FASHION AND FREEDOM: The Manchester Art Gallery plans to highlight the way in which women’s roles, and consequently their clothing, changed during the World War I in a show called “Fashion & Freedom.” It is to run from May 13 to Nov. 27.

With the support of the British Fashion Council, the gallery has commissioned a number of London-based designers, including Vivienne Westwood, Roksanda Ilincic, J JS. Lee, Holly Fulton and Emilia Wickstead to create pieces inspired by the profound changes in women’s dress that took place one hundred years ago, during the conflict that killed more than 17 million and devastated Europe.

“Fashion is often dismissed as a frivolous thing, but in reality it is interwoven into our social and political history. This is why it is so crucial to tell this story,” said Caroline Rush, chief executive officer of the British Fashion Council.

The designers’ contemporary pieces will be showcased alongside garments from the Manchester Art Gallery’s archive, as well as a series of designs by fashion students.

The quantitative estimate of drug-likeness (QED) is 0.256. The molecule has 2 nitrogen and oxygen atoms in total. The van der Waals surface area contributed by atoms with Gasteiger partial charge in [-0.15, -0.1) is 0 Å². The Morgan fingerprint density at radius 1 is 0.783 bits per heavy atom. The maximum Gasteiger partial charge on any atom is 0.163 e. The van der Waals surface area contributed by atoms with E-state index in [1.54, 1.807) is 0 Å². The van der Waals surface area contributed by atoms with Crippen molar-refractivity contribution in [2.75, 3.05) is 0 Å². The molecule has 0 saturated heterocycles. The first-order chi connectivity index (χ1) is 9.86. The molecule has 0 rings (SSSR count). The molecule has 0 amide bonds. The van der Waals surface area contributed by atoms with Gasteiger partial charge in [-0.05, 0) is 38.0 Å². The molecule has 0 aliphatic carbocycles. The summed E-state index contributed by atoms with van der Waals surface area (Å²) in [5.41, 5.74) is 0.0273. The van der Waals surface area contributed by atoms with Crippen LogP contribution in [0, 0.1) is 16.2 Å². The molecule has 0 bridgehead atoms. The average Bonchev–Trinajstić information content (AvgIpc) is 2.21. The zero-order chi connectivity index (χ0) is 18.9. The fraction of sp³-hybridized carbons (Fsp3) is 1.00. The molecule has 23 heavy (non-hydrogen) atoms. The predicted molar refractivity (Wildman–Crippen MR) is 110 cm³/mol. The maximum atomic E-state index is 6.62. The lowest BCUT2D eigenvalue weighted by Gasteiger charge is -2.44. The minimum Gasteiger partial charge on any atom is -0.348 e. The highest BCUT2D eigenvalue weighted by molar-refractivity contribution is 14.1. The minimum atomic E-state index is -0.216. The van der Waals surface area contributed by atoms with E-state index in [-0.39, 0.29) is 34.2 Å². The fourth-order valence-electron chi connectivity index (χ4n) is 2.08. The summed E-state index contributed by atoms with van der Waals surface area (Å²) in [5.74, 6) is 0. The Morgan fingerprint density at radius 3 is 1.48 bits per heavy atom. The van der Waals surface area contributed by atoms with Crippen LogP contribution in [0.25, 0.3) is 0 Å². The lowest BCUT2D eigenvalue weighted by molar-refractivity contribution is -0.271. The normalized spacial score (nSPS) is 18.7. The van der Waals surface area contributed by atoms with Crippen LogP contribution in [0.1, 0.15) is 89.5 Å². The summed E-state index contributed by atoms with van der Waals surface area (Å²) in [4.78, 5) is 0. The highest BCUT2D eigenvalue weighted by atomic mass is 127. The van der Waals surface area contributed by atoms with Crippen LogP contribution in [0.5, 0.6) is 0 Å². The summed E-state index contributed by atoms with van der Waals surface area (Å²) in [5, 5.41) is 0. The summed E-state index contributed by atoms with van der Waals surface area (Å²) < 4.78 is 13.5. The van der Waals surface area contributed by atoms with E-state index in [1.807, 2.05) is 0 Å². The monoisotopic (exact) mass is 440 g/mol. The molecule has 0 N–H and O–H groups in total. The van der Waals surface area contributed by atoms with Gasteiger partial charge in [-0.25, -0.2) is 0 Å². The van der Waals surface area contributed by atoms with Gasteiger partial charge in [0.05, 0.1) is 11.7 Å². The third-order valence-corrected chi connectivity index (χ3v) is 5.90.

The gallery commissioned students from universities such as London College of Fashion, Manchester School of Art and University of Westminster, to create pieces that explore the theme of restriction versus freedom for the show.

“This project exemplifies our wish to create connections between the past and the present, using our collections, and reflects our championing of female arts and designers,” said Maria Balshaw, director of Manchester City Galleries.

Accompanying the garments is a series of original short films by SHOWstudio’s Nick Knight and director Luke Snellin. Snellin’s short film, “First,” reimagines a young woman’s first day at work as a bus conductor, with the uniforms showcased in the film designed by British men’s wear label Private White V.C.

The exhibition is part of Britain’s official arts program marking the First World War centennial.

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